Jan 16th, 2013 by Jennifer Lynn
How I try to conquer buying lust and prevent that urge to shop before it empties my wallet.
Domo: Stop spending…STOP SPENDING, I SAY.
When it comes to making purchases, I analyze everything to death before I buy. Here are some simple ways that help me to stay in that savings groove.
I envision how else I could be using that money. If there is any uncertainty surrounding a purchase, I also consider how else I could be utilizing that particular amount of cash. A couple hundred dollars spent on a purse, for example, might translate into an extra month of rent, or investing in a few quality shares of a company, or participating in a relaxing mini-vacation with the family. This is an extremely useful technique to discover what it is I truly value and where I wish to funnel my hard-earned cents.
I try to purchase appreciating investments instead of useless ‘stuff’. Buying a shitload of depreciating ‘stuff’ will only result in making you poor while simultaneously building that product company’s own coffers and riches. I consider investment alternatives which are conducive to building my own wealth and try to be mindful of where my dollars are being sucked away to. Instead of continually purchasing certain products, why not consider buying shares in that particular company’s stock and owning an actual piece of the company?
Buyer’s remorse really blows. In order to avoid repentance and being stuck in a buying situation that I later regret, typically I will wait at least a week before making any large purchases. Believe it or not, more often than not that buying obsession fizzles away…with my savings account balance still in tact.
Pay with cash if necessary. Some of my friends use this method and it really is an excellent psychological boost to curb unnecessary spending, as it is much more painful to hand over a huge wad of cash than to simply swipe the plastic!
“You cannot afford to buy cheap.” If the purchase is useful and can be justified, I always try to invest in quality. One of my favorite sayings is, “You cannot afford to buy cheap.” Buying quality items that will endure helps to save over the long-term, by not needing to continuously replace the cheaper versions. I looove slipping on my ballet flats during the warmer seasons but the soles tend to wear out fairly quickly if I buy too cheap. I would much rather suck it up and invest in a sturdy, comfortable pair of shoes that will last through more than one season. Also I get incredibly attached to the few select pieces of clothing and I absolutely hate when they fall apart! Another great example of this is nutrition—investing in quality foods now will save enormously on medical expenses down the road.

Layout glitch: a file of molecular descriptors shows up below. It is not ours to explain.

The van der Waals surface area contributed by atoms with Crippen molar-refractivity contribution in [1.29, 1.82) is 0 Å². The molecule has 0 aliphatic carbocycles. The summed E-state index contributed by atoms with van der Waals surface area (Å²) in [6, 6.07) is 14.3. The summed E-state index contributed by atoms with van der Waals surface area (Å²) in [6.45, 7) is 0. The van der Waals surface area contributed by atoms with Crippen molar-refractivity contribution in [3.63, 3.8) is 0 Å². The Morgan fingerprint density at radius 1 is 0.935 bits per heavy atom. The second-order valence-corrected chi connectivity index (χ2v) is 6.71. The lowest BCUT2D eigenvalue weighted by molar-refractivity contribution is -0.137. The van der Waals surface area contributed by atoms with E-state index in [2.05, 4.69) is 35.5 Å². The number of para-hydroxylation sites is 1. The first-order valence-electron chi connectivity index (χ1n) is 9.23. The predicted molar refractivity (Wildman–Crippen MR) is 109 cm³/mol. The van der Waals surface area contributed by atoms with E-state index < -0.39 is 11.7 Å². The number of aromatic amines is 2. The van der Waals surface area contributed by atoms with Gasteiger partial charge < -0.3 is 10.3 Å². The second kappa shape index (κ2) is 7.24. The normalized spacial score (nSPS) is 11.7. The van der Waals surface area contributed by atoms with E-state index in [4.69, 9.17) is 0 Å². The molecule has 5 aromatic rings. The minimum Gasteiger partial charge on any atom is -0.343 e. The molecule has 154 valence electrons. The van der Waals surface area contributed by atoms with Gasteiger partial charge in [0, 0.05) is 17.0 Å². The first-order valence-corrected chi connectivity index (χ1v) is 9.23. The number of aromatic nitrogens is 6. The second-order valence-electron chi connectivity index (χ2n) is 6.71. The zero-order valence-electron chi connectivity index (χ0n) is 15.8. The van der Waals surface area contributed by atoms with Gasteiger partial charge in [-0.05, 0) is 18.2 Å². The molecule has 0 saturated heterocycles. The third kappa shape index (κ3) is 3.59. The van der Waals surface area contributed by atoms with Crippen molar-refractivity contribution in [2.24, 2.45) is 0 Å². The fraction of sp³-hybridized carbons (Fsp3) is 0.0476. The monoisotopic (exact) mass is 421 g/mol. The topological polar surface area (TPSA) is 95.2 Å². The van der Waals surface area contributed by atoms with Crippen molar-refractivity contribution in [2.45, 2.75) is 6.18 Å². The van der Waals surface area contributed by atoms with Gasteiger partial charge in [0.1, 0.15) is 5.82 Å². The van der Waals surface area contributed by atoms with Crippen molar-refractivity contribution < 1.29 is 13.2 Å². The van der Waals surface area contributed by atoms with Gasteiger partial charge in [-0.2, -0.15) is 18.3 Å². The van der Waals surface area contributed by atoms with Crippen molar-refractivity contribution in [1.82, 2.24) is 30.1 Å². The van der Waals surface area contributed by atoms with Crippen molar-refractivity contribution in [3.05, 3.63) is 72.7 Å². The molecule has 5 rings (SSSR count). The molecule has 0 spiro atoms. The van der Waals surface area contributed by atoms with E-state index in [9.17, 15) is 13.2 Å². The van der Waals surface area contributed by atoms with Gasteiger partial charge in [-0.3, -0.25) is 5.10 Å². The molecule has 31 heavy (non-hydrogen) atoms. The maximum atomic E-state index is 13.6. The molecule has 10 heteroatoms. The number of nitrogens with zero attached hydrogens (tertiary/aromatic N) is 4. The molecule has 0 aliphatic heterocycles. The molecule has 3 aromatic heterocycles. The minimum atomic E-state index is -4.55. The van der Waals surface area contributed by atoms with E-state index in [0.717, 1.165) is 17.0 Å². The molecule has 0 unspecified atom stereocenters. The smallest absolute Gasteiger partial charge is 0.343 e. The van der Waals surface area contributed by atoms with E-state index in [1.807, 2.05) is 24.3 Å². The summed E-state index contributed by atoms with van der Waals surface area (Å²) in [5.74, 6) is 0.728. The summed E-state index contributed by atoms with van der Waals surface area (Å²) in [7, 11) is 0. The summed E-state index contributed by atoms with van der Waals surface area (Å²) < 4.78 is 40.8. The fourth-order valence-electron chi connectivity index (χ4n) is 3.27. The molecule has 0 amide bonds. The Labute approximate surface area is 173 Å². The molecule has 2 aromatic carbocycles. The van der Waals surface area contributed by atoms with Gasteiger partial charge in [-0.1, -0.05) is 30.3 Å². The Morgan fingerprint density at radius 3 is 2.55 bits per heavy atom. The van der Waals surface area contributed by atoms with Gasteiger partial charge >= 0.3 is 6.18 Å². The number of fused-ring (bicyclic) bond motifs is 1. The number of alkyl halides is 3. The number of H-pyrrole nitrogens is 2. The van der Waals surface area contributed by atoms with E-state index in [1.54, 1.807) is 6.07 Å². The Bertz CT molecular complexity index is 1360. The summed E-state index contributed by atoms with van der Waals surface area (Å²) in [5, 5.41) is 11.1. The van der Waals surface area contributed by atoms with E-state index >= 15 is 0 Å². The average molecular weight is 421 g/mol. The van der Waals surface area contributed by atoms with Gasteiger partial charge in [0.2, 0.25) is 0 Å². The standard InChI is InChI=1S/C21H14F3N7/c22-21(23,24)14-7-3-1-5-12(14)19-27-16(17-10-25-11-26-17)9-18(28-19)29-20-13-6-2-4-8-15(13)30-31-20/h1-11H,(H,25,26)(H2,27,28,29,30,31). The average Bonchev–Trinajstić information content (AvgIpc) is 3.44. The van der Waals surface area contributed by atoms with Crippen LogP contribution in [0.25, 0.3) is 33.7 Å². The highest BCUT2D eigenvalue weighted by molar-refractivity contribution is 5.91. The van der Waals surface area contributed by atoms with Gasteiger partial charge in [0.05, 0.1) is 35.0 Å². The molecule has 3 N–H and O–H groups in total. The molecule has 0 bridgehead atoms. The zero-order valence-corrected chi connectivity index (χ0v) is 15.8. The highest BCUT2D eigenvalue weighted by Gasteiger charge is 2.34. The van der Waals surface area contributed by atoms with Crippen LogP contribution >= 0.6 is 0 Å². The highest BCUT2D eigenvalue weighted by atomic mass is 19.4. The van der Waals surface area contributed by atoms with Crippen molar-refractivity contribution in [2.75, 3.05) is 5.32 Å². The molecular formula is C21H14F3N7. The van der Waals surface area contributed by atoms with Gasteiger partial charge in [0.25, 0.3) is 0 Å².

I keep a log of big ticket purchases and make a note of how often it is being used, to determine the average cost per wear. The perfect tool to appeal to the OCD weirdo in me. I try to keep a spreadsheet of all of my purchases, to consciously make note of how often items are being put to use. This way I immediately can tell at a glance what has been worth investing in and what is worth simply foregoing.
Visual cues are extremely helpful as reminders. Photographs of certain goals may help dissuade that impulsive urge to shop. Yearning for that trip to Paris? Keep a picture of a cute cafe on the Champs-Élysées on your phone and then pull it out whenever you need to resist an urge to splurge on crap you don’t necessarily need.
I only buy what I truly love. This method has saved me gobs of dough over the years. Now whenever I evaluate a potential purchase, I only buy what I absolutely fall in love with and adore. If for what ever reason it only fits in the ‘like’ category, meh. I don’t need it.
So then I just walk away!
Also it always helps to try to get a grip on the emotional root of certain spending habits. Ask yourself, what do I believe I will achieve by purchasing this item? What is it really satisfying within myself emotionally, and is there a more productive way to reach a similar outcome? You may believe that slipping into those new kitten-heeled shoes will instantly make you feel fabulous (and it may!) but is the product truly the cause? Envision yourself being fabulous even without that item!
Do you fall prey to emotional spending or impulsive buying? How do you handle potential purchases?